When State Senator Mark Norris came to speak at the Midtown Republican Club last night, it was his fourth event of the day. He explained that met with Bartlett leaders in the morning. He then had a second meeting at the University of Tennessee Medical School, where he is on the advisory board. After that, Norris then joined other members of the General Assembly to meet with the local mayors and other groups in Shelby County to discuss issues.
When he joined us a little after 6, he seemed just as energetic and engaging as if that had been the only item on his agenda.
It says a lot about leadership; in particular his leadership. Norris is an experienced man. He knows the ropes, knows his state and knows it is important to meet with Tennesseans. Norris most likely will be rewarded for his leadership and retain his status of Senate Majority Leader when members vote on it next week. He acknowledged that will happen “unless there is a coup. In that case I hope it’s a bloodless coup,” he quipped.
Norris has been called the most important elected official in the state next to the governor. As such, it’s a big responsibility. “In some ways it was more fun when we just had 15 members (Republicans in the Senate). We could rant and rebel. Now we have 28 Republicans out of 33 senators. We have a superduper majority. Our mantra is it matters who governs, but it also matters how we govern.”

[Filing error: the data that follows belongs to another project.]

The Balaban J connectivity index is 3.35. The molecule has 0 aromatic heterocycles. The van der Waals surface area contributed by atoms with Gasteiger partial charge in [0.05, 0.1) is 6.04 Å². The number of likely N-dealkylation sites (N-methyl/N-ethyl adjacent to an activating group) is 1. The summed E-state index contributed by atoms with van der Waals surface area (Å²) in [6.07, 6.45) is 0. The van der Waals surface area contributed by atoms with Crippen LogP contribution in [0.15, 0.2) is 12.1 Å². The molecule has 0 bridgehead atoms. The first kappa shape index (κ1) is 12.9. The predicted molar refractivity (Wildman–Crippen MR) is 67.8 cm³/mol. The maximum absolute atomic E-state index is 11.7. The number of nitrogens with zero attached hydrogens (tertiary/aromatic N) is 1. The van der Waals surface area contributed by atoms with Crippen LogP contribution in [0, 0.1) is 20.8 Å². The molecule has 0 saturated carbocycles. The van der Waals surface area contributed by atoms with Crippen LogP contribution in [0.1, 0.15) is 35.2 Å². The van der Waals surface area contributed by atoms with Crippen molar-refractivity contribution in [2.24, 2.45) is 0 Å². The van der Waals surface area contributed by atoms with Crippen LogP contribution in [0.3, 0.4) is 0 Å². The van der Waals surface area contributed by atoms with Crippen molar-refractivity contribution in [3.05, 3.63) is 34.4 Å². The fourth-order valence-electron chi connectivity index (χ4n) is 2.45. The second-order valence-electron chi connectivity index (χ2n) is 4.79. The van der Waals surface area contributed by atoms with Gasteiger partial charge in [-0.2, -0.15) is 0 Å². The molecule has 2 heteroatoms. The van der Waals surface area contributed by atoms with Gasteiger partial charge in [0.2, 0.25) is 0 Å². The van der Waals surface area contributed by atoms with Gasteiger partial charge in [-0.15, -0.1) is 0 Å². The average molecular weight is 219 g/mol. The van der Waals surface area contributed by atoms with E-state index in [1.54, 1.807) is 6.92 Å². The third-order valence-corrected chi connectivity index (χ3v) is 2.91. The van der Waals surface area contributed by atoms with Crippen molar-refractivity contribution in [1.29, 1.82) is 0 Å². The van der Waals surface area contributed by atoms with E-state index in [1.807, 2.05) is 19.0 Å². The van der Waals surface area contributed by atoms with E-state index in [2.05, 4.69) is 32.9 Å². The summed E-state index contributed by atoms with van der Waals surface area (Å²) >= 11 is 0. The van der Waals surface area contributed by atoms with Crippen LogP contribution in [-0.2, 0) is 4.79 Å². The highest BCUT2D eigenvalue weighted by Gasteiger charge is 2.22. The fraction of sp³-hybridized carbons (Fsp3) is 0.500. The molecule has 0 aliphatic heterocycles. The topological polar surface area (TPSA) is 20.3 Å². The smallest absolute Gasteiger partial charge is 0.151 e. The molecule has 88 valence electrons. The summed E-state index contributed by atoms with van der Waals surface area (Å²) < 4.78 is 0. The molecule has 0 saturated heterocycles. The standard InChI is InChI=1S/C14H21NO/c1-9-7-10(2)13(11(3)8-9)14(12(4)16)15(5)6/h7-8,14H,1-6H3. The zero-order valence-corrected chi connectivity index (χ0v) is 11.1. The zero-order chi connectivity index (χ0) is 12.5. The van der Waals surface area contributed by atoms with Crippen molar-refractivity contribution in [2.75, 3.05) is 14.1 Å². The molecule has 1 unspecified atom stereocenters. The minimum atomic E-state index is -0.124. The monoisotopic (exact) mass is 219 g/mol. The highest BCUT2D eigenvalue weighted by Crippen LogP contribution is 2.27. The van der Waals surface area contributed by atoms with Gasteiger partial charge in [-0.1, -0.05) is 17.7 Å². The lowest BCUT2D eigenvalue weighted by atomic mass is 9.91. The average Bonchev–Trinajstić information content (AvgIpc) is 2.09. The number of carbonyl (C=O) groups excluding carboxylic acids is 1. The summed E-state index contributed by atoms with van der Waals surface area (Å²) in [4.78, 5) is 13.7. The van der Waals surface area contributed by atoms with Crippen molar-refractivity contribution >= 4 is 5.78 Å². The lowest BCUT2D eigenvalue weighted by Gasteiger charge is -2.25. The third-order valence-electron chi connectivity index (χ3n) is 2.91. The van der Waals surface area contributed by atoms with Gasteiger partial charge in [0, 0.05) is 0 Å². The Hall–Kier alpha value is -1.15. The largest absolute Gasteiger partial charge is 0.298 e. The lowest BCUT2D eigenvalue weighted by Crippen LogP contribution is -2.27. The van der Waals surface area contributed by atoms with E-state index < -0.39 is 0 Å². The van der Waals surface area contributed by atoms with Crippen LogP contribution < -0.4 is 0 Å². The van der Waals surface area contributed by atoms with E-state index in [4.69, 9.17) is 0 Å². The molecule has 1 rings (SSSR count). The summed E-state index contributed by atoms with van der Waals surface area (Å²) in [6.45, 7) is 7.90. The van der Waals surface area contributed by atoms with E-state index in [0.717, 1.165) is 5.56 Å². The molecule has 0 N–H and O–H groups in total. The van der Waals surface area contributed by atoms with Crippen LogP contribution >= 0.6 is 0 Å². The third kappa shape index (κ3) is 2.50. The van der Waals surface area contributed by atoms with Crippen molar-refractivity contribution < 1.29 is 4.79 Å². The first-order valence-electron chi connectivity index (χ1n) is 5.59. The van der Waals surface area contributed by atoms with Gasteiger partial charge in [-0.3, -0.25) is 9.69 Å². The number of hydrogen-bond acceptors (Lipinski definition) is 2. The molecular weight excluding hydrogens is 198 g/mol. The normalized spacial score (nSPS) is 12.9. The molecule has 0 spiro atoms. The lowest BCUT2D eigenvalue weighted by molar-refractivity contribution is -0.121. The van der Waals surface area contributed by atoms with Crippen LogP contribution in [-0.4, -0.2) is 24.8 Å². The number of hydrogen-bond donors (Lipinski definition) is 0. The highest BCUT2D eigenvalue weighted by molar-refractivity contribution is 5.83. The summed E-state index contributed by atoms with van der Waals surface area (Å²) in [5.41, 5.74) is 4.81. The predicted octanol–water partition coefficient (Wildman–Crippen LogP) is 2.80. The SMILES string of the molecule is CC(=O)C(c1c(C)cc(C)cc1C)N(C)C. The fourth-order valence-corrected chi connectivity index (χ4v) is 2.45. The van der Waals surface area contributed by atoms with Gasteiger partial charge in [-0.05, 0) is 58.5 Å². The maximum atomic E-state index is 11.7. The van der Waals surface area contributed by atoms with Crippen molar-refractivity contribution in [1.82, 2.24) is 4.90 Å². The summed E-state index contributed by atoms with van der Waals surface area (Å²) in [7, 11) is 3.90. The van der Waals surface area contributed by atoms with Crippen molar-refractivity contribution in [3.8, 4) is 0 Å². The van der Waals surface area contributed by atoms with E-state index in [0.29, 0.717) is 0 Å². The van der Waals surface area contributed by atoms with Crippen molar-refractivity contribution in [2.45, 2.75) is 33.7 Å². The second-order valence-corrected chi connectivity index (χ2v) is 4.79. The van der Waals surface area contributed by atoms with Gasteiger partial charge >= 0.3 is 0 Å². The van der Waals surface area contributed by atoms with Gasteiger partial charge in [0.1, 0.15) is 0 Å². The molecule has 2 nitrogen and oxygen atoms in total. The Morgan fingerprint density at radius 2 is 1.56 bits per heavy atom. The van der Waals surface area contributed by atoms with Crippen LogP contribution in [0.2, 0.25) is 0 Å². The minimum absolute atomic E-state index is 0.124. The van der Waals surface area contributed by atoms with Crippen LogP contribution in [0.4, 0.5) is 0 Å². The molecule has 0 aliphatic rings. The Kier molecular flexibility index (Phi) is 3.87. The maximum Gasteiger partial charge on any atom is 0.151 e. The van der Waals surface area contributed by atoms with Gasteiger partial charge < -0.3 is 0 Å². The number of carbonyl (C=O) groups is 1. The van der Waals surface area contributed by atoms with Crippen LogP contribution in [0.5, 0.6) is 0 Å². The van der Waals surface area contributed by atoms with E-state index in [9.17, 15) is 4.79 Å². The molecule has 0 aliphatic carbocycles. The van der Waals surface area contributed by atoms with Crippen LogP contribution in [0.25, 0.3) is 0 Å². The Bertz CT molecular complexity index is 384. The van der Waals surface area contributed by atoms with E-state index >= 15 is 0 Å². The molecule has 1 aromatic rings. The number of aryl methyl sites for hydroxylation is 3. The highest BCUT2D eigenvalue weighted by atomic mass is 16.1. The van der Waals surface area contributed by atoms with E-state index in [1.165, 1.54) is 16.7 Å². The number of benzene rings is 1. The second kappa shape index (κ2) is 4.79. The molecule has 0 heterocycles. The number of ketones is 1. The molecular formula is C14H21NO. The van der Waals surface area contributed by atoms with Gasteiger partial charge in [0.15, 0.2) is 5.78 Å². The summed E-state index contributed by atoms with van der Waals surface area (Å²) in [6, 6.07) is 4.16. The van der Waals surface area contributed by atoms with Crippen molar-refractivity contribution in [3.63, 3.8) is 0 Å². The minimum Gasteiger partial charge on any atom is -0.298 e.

That’s a big task when the legislative session resumes in January.
“Without an enemy, we tend to fight among ourselves,” Norris said. “That’s the nature of the beast. I always caution the caucus that it’s great being a super majority. They forget we can pass whatever we want, but I tell them sometimes your head is still there (in the past minority days). We must think out of the box in a more constructive ways” he says of the challenges ahead.
Norris commented that the number of Democrats now in the Senate is so small he can “tweet all their names in 140 characters or less.” Lee Harris, the Memphis City Council member who won a senate seat in November, will be his counterpoint – the minority leader. Harris has not been in state government before, but now has been elected to that important leadership post. “Already he’s said two dumb things,” Norris said.
“Harris said ‘I will continue to dwell on the vulnerable.’ Then he said ‘It’s time for a hard reset.’ Republicans will answer that we dwell on how to empower the vulnerable and to help them overcome. Secondly, you never want to put yourself in a corner politically, which is what he’s doing talking about a hard reset.
“Why waste your time with all this when you only have five votes? It’s not how I am wired. We all care about Tennessee and we are all looking for solutions.”
Next: Norris discusses taxes in light of the passage of amendment 3 in November.